In the spirit of what we look forward to (plus injecting a little sympathetic magic here), *maybe* within the lifetimes of some readers here: It’s not a -bumper-, but an ^erosion shield^…

  • Geoffrey Hillend May 3, 2017, 16:16

    The dives corroborate our how accurate is our knowledge of the gravity and mass of Saturn.

  • Geoffrey Hillend May 3, 2017, 19:57

    The refinements to our knowledge on Saturn’s mass is accomplished by the Doppler shift in the radio signals from Cassini as it passes near Saturn and through it’s gravitational field.

    • Ashley Baldwin May 5, 2017, 13:08

      But what if anything does the paucity of dust in the cis-annular “big empty” region say as to the rings age . Surely if they were formed relatively recently , within the last hundred million years , as has recently been suggested (along with all current moons proximal to Titan ) then there would be more debris /particulate matter? The left overs of a gravitationally disaggregated moon/s.

  • Geoffrey Hillend May 5, 2017, 18:24

    That’s a good question, Ashley Baldwin. If you are making the assumption that the rings are much older and the dust was cleared by gravitational, electromagnetic fields, micrometeorites, or some other cause over billions of years. The only way I know that science can find out how old the rings is the CRE or cosmic ray exposure age. We would have to have a piece or sample of ring rock though.

  • Geoffrey Hillend May 5, 2017, 18:46

    The idea that the rings are only as old as the dinosaurs is now thought to be obsolete by astrophysicists according to new data from Cassini. https://www.nasa.gov/mission_pages/cassini/media/cassini20071212.html

    • J. Jason Wentworth May 6, 2017, 2:29

      The answer to this question (“How old are Saturn’s rings?”), as well as the details of how the ring material is–as Larry Esposito said–recycled at different rates in different parts of the ring system, make a compelling case for a dedicated ring probe Saturn orbiter. Also:

      Such a mission could investigate the electrostatic and/or electromagnetic phenomena such as the ring spokes that were detected from afar by the Voyager spacecraft, as well as physically examine actual pieces of the rings. It might even be possible for the spacecraft to utilize the forces that elevate the spokes above the rings in order to travel across them, although a low-thrust electrical propulsion system (or perhaps better, an electrodynamic tether propulsion system) could also enable such slow maneuvers across the ring system, in order to examine the different materials found at different distances from Saturn.

      • J. Jason Wentworth May 6, 2017, 2:32

        And–I forgot to mention above–imagine the spectacular, “Bonestell-esque” pictures that such a Saturn ring probe orbiter could take, both from within and above the rings!

    • Ashley Baldwin May 8, 2017, 13:25

      Thanks , all round. A reassuring thought if only with Enceladus exploration in mind. Testable too , by Cassini, as if indeed old the rings are likely to be far more massive than has been traditionally believed. Something the Grand Finale dives aim to constrain.

      That just leaves the mystery of where such a small moon finds enough intrinsic energy to maintain a substantial liquid ocean. Europa style tidal interactions don’t seem to apply as yet and it’s far too small to have a sufficient radio nucleotide load .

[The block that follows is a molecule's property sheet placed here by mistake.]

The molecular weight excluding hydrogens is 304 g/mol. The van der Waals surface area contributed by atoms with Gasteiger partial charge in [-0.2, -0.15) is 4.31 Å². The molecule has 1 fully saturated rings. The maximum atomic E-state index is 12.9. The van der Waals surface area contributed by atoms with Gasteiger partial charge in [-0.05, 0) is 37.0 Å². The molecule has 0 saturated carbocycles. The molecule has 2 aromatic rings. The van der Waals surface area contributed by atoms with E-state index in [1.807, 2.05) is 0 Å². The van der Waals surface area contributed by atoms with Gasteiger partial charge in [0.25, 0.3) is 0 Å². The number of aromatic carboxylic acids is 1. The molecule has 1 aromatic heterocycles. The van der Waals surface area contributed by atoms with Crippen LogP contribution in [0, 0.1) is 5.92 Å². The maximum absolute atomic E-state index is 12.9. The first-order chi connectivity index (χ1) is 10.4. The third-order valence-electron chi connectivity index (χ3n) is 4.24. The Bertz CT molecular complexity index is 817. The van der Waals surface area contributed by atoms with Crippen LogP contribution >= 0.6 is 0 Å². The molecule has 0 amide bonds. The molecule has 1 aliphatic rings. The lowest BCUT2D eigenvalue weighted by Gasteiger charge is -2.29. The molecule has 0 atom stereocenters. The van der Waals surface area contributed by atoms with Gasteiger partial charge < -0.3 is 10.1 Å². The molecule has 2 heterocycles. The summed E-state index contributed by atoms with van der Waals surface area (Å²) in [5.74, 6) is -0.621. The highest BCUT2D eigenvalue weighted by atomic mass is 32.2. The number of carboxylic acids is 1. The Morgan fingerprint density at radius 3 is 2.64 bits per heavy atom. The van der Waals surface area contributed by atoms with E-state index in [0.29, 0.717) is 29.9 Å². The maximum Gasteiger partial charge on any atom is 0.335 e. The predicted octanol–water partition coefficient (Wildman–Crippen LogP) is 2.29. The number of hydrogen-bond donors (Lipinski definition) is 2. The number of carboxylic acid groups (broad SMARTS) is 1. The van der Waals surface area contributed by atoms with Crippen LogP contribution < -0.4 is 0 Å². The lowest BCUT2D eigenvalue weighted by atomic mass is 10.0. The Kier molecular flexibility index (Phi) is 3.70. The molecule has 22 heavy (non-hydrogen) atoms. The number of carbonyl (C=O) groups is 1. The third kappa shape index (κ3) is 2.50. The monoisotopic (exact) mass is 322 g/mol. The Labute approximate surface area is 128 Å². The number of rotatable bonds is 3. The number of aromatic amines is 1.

Up to 40% of the selection “weighting ” for New Frontiers mission selection comes from the science case though, so all of this bodes well for the ” Ocean Worlds ” theme coming up on the rails . Especially given the recent molecular hydrogen discovery in Enceladus plumes. Watch out for Enceladus Life Finder , the likely most robust of the numerous Ocean Worlds submissions given its circumscribed science goal, experience defined costings and small but potent instrument payload . All against a backdrop of proven Cassini heritage ( and staff) . It’s biggest task will be in overcoming risk averse assessors misgivings that solar power can indeed deliver to and at 9AU.

  • Geoffrey Hillend May 6, 2017, 16:47

    We might not be able to use a CRE date to easily since the boulders are always shattering and coming together again since they are ice which might reset the CRE. We might have to have a solid piece of rock which was once exposed to the cosmic rays.

    Saturn has an inclination to our Earth and Sun so that the rings can be seen as an ellipse or their wide part so maybe the solar wind does something to the dust which removes it from between the rings and planet like ionizes it or gives it a charge which helps to remove it, the electromagnetic field of Saturn or the solar wind ? I’d like to see what ideas astrophysicists can come up with to explain why they are surprised there is not any dust between the rings and Saturn.

  • Bruce Cuney May 9, 2017, 18:24

    Great work! I understand the environmental issues with letting the craft go on into deep space, but isn’t the temptation hard to resist? A chance to let the wonderful work of the orbiter continue, would be hard to pass up. I worked in astrophysics for Cal Tech for many years, and I know there is always a long range plan. Best for the future.

  • ljk May 11, 2017, 8:56

    Cassini has already made its third pass through the rings. Lots of great images here:

    http://www.americaspace.com/2017/05/10/grand-finale-part-3-cassini-completes-third-ring-dive-sees-bright-clouds-on-titan/

  • ljk May 18, 2017, 10:14

    The Planetary Society has a display of all the moons of Saturn to scale:

    http://www.planetary.org/blogs/emily-lakdawalla/2017/0517-saturns-small-satellites-to-scale.html

    And you can always count on Saturn to take a beautiful photograph:

    http://www.planetary.org/blogs/guest-blogs/2017/0516-cassinis-grand-finale-portrait-of-saturn.html

  • ljk June 12, 2017, 13:00
  • ljk July 5, 2017, 16:42
  • ljk July 28, 2017, 10:02

    What Cassini saw on Titan: ‘Dunes of the Arabian desert’ but made of water chips, not sand

    Jacob Margolis

    July 25 2017

    After 13 years, the Cassini spacecraft made one of its last passes of Saturn’s moon Titan in an effort to learn more about its atmosphere. This, before the spacecraft disintegrates as it plunges into Saturn on September 15.

    http://www.scpr.org/news/2017/07/25/74094/what-cassini-saw-on-titan-dunes-of-the-arabian-des/

  • ljk August 9, 2017, 13:39